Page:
Palmyra Juvenile Arrests
If police in Palmyra are asking to interview your juvenile child, give my office a call right away. I can discuss the case with you and your child first to make sure this is in your child’s best interests. Anything a juvenile says can be used against them in court, just like an adult. It is therefore important to take the juvenile justice process just as seriously as the adult criminal process.
Criminal Data on Palmyra
In 2010, the Police Department consisted of 17 full-time law enforcement employees, including 15 police officers.
The N.J. State Police Uniform Crime registered 173 major crimes in 2010. The resulting crime and violent rates per 1,000 residents are 23.4 and 2.4. There were no murders. There occurred 2 rapes, 4 robberies, 12 assaults, 27 burglaries, 110 incidents of domestic violence, 2 bias crimes and 17 cases of police force.
City-data, which does not consider bias crimes, domestic violence or police force, includes 119 thefts, 9 motor vehicle thefts, and 1 arson.
General Palmyra Information
Palmyra used to belong to Chester Township, one of the original townships in Burlington County. Then, when Cinnaminson Township separated from Chester in 1860, it became part of it. In 1894, it seceded from Cinnaminson and was established as a borough in 1923.
Palmyra’s territory encompasses 2.4 square miles. As of the 2000 census, 7,091 people called it home. According to City-data, the population had risen to 7,389 in 2009. At the time of the 2000 census, there were 1,853 families and 3,219 housing units. City-data reports the 2009 median house or condo value at $199,099 and the January 2011 cost of living index as only 3.4% above the national average.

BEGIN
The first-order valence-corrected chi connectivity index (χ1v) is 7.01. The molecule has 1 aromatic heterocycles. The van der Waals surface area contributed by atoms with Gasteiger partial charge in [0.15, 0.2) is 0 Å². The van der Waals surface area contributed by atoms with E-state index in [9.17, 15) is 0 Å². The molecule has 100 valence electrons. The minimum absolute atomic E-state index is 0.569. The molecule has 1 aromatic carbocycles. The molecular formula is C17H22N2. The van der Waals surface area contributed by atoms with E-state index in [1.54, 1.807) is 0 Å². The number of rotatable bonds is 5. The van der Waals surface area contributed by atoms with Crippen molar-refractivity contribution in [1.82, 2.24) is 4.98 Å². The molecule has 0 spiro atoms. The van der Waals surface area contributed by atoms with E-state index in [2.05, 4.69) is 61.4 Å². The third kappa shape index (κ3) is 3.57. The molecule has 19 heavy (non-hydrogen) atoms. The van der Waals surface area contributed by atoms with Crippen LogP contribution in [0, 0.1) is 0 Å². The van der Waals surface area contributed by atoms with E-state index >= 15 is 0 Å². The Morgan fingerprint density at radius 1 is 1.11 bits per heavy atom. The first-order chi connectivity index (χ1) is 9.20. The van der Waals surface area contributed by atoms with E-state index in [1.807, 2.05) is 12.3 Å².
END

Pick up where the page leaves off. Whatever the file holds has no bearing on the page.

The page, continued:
Statistics from the 2000 census reveal that the median family income was $57,192. Males had a median income 36% higher than females ($42,910 versus $31,445). The median household income was $51,150 and the per capita income $23,454. As per City-data, these had risen in 2009 to $61,467 and $30,944, respectively.
The major ancestries cited are Irish (27.5%), German (25.9%), Italian, (13.3%), and English (13.1%) As of the 2000 census, 80.99% of the population was White, 14.34% African American, 1.40% Asian, and 2.32% Hispanic or Latino of any race. The rate of foreign-born residents was significantly below the state average (4.1% versus 17.5%).
Of the households recounted in the 2000 census, 26.7% had minors living with them. Married couples living together represented 45.1%. Households made up of non-families and of individuals were 38.3% and 32.0%, respectively. The median age was 28 years. Minors accounted for 22.3% and seniors for 13.5%.
The 2010 census data for highest educational level of residents age 25 and over reveal that the percentages with a bachelor’s or graduate degree were below state levels (17.66% and 6.89% versus 20.65% and 12.05%). More than 11.00% had not completed high school versus 333.85% that had. Those with some college or associate degree were 27.96%.
The most common occupations for males are Driver/sales workers and truck drivers, Electrical equipment mechanics and other installation, maintenance, and repair jobs including supervisors, and Other management jobs except farmers and farm managers. Females work as Other office and administrative support workers including supervisors, Secretaries and administrative assistants, and Registered nurses. Call to speak with an experienced defense attorney for Burlington County juvenile charges.